Published on

  • Be the first to comment

  • Be the first to like this

No Downloads
Total views
On SlideShare
From Embeds
Number of Embeds
Embeds 0
No embeds

No notes for slide


  1. 1. March 2009 Volume 1 SOFTWARE TESTING New software testing technologies bring new challenges • CHAPTERTEST VIRTUAL 1 LABS MAKE MOST OF CLOUD • CHAPTERRIAS TESTING 2 FOR SECURITY HOLES
  2. 2. EDITOR’S LETTER 1 Testing challenges: The cloud and RIAs p WELCOME TO THE inaugural edition alization technologies as part of their of’s application development process, a Software Testing E-zine. Throughout according to a recent SearchSoftware- EDITOR’S LETTER 2009, our e-zine’s writers—all soft- Quality .com survey. ware testing experts—will deliver tac- Frye explains how virtualization tical how-to and in-depth trend and reduces test labs’ hardware costs, a strategy articles on key issues includ- increases server utilization rates, sim- CHAPTER 1 VIRTUAL ing regression testing, service compo- plifies systems configuration, speeds TEST LABS MAKE MOST nent architecture, mobile application setup and teardown of test configura- OF CLOUD testing, exploratory testing, SOA, tions and more. Users of cloud-based agile development, virtualization, development services can even cloud computing and test manage- bypass many traditional software a ment. configuration tasks. CHAPTER 2 TESTING RIAs This first issue covers two new In “Testing RIAs for security holes,” FOR SECURITY HOLES technology areas—virtualization and information security expert Kevin rich Internet applications (RIAs)— Beaver makes it clear that new Web that are changing software testing 2.0 and Ajax technologies haven’t approaches and presenting new erased Web 1.0 security shortcom- challenges. Our writers, Colleen Frye ings. Sure, he writes, “there are many and Kevin Beaver, each bring over 20 things to exploit with rich Internet years of software industry experience applications,” but he adds that he’s to play in their analysis of these had few security problems with them issues. and explains why. Check out his advice Industry veteran Colleen Frye opens on plugging security holes using auto- the e-zine with a report called “Virtual mated scanning tools and when to test labs make most of cloud.” The use manual analysis on RIAs. I insights and technology updates in this article are timely, as the day when JAN STAFFORD most test and development labs are Executive Editor virtualized is not far off. Already, 44% of software developers are testing in virtual environments and using virtu- 2 SOFTWARE TESTING MARCH 2009
  3. 3. Let Our Global Software Testing Community Help You Find Your Bugs ...So Your Customers Don't Have To. uTest helps QA teams achieve maximum testing coverage and launch higher quality web, mobile and desktop apps. Compliment your in-house QA team by tapping into our community of 14,000+ professional testers from 150 countries around the world. Build a virtual testing team based on location, language, application type, operating system and browser, and only pay for the bugs you approve. Discover what QA teams from companies like Intuit, Thompson Reuters, Internet Brands, Second Rotation and Seesmic already know: uTest helps QA teams meet their launch schedules and release higher quality: » Web Applications » Mobile Applications » Desktop Applications For more information, check out or call 1.800.445.3914 Software Testing Community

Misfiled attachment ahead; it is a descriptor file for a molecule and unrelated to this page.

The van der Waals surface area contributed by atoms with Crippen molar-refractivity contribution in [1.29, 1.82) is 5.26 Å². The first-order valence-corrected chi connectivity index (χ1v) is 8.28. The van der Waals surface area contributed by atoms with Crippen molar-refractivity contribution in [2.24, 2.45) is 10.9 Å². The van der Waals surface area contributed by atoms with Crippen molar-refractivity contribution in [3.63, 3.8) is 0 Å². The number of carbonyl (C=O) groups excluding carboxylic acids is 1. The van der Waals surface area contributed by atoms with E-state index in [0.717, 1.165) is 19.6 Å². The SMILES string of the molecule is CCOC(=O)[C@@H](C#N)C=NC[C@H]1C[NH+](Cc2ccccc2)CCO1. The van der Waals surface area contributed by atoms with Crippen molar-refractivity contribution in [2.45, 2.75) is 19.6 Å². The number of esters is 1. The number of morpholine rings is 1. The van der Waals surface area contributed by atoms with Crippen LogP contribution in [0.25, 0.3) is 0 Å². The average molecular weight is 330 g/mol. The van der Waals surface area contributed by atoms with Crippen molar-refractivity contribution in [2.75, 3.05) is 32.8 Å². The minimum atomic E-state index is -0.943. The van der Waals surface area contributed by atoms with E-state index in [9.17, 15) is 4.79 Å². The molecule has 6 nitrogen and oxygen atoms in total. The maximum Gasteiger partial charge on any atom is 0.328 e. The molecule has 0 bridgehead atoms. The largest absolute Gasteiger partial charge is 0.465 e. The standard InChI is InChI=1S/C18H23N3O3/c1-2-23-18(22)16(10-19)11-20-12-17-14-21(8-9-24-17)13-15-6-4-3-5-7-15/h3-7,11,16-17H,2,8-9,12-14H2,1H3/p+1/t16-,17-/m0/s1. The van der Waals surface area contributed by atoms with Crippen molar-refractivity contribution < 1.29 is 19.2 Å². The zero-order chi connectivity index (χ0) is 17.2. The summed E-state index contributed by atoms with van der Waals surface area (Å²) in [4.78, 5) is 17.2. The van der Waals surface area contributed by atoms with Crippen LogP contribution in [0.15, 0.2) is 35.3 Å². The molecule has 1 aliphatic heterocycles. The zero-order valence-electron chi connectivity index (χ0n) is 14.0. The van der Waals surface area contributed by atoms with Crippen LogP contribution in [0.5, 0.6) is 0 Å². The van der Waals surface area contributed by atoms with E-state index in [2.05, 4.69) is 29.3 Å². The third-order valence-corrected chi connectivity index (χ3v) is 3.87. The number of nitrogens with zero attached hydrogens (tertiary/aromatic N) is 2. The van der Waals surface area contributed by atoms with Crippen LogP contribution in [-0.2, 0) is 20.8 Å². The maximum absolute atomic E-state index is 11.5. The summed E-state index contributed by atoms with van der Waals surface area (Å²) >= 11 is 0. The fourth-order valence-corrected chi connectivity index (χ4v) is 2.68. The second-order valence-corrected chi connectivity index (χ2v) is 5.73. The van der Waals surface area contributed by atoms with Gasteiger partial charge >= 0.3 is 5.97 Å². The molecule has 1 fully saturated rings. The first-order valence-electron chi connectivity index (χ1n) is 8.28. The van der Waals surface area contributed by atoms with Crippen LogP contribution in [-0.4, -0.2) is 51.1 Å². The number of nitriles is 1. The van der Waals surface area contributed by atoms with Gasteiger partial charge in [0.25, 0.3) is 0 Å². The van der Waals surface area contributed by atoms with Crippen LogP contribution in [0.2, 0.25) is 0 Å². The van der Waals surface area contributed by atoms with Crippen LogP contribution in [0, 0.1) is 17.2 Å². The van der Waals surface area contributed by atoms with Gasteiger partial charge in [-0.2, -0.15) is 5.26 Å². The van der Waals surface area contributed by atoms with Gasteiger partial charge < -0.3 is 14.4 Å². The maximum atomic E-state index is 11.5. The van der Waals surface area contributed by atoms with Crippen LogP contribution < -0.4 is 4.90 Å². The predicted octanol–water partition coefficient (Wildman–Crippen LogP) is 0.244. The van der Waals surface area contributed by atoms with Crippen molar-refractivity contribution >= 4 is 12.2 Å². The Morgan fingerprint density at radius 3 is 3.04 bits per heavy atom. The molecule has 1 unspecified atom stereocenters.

4. 4. CHAPTER 1 1 Virtual test labs make most of cloud QA and testing organizations are embracing the powers of virtualization and cloud-based computing to perform simpler testing at lower costs. BY COLLEEN FRYE a EDITOR’S LETTER p VIRTUALIZED TEST LABS can make she said. “This means that software a it faster and less expensive to set up can languish without being tested due CHAPTER 1 VIRTUAL and tear down test configurations, to poor resource allocation and man- TEST LABS MAKE MOST better utilize resources, and help to agement.” OF CLOUD boost overall software quality. And This bottleneck can be costly, Bal- now cloud computing brings the lou said—an issue that becomes even promise of even less infrastructure more critical in a down economy. “Vir- a to worry about, which can help to fur- tual test lab management can help CHAPTER 2 TESTING RIAs ther alleviate quality assurance (QA) address these kinds of issues, as well FOR SECURITY HOLES bottlenecks due to resource issues. as cutting the cost of infrastructure “QA and testing organizations are by augmenting or replacing physical increasingly embracing virtual test systems.” labs due to the efficiency and cost With the emergence of cloud-based savings that can result,” said Melinda- offerings, the benefits of virtualization Carol Ballou, program director for can be more immediate, Ballou said, application lifecycle management at “because you don’t have to configure IDC. According to Ballou, one of the the software.” barriers to QA is limited access to— and poor management of—physical infrastructure for test labs, as well as STARTUP GAINS CAPACITY, the effort involved in setting up and SAVINGS WITH VIRTUAL TEST managing systems configurations for LAB SOLUTION the labs. For startup Apptio, a provider of “Groups tend to hoard the physical on-demand IT cost transparency resources so that they will have solutions, a virtualized infrastructure access to them when needed, even provided both affordability and the when there is no immediate demand,” capacity to test more broadly. 4 SOFTWARE TESTING MARCH 2009